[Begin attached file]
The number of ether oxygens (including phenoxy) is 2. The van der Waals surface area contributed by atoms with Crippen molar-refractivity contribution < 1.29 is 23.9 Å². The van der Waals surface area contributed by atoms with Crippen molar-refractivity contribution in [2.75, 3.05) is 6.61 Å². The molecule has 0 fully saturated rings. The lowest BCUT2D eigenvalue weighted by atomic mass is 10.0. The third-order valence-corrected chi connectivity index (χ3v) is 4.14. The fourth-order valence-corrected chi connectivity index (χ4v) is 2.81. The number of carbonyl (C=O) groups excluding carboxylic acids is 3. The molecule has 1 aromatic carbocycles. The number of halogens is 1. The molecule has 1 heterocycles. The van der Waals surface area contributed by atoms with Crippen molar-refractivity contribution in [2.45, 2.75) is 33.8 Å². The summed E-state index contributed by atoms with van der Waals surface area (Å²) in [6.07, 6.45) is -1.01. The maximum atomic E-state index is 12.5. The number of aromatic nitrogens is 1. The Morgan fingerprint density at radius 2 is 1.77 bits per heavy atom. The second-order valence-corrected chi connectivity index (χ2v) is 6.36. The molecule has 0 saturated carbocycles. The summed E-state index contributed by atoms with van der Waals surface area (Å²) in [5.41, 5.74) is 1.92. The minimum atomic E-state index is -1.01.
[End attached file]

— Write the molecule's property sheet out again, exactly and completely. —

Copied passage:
The number of ether oxygens (including phenoxy) is 2. The van der Waals surface area contributed by atoms with Crippen molar-refractivity contribution < 1.29 is 23.9 Å². The van der Waals surface area contributed by atoms with Crippen molar-refractivity contribution in [2.75, 3.05) is 6.61 Å². The molecule has 0 fully saturated rings. The lowest BCUT2D eigenvalue weighted by atomic mass is 10.0. The third-order valence-corrected chi connectivity index (χ3v) is 4.14. The fourth-order valence-corrected chi connectivity index (χ4v) is 2.81. The number of carbonyl (C=O) groups excluding carboxylic acids is 3. The molecule has 1 aromatic carbocycles. The number of halogens is 1. The molecule has 1 heterocycles. The van der Waals surface area contributed by atoms with Crippen molar-refractivity contribution in [2.45, 2.75) is 33.8 Å². The summed E-state index contributed by atoms with van der Waals surface area (Å²) in [6.07, 6.45) is -1.01. The maximum atomic E-state index is 12.5. The number of aromatic nitrogens is 1. The Morgan fingerprint density at radius 2 is 1.77 bits per heavy atom. The second-order valence-corrected chi connectivity index (χ2v) is 6.36. The molecule has 0 saturated carbocycles. The summed E-state index contributed by atoms with van der Waals surface area (Å²) in [5.41, 5.74) is 1.92. The minimum atomic E-state index is -1.01.